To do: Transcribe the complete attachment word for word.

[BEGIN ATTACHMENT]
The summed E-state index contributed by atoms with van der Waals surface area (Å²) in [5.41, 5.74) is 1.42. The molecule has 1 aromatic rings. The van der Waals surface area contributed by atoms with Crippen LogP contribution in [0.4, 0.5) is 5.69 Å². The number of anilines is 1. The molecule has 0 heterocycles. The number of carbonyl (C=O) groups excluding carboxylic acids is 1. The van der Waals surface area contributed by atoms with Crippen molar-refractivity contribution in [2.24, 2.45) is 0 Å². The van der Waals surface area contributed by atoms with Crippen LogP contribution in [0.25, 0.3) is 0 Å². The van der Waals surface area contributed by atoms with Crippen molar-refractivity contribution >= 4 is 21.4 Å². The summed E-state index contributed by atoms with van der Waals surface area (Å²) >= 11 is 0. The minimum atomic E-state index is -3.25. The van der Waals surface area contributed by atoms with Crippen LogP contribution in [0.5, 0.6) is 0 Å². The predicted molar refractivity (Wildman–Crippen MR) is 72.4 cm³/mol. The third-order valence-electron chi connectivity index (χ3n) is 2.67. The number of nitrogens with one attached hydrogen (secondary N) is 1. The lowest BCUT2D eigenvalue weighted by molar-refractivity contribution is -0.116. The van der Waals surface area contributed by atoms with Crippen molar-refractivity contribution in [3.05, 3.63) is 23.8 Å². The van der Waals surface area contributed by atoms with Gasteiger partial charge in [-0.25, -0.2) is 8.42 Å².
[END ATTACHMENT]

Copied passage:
The summed E-state index contributed by atoms with van der Waals surface area (Å²) in [5.41, 5.74) is 1.42. The molecule has 1 aromatic rings. The van der Waals surface area contributed by atoms with Crippen LogP contribution in [0.4, 0.5) is 5.69 Å². The number of anilines is 1. The molecule has 0 heterocycles. The number of carbonyl (C=O) groups excluding carboxylic acids is 1. The van der Waals surface area contributed by atoms with Crippen molar-refractivity contribution in [2.24, 2.45) is 0 Å². The van der Waals surface area contributed by atoms with Crippen LogP contribution in [0.25, 0.3) is 0 Å². The van der Waals surface area contributed by atoms with Crippen molar-refractivity contribution >= 4 is 21.4 Å². The summed E-state index contributed by atoms with van der Waals surface area (Å²) >= 11 is 0. The minimum atomic E-state index is -3.25. The van der Waals surface area contributed by atoms with Crippen LogP contribution in [0.5, 0.6) is 0 Å². The predicted molar refractivity (Wildman–Crippen MR) is 72.4 cm³/mol. The third-order valence-electron chi connectivity index (χ3n) is 2.67. The number of nitrogens with one attached hydrogen (secondary N) is 1. The lowest BCUT2D eigenvalue weighted by molar-refractivity contribution is -0.116. The van der Waals surface area contributed by atoms with Crippen molar-refractivity contribution in [3.05, 3.63) is 23.8 Å². The van der Waals surface area contributed by atoms with Gasteiger partial charge in [-0.25, -0.2) is 8.42 Å².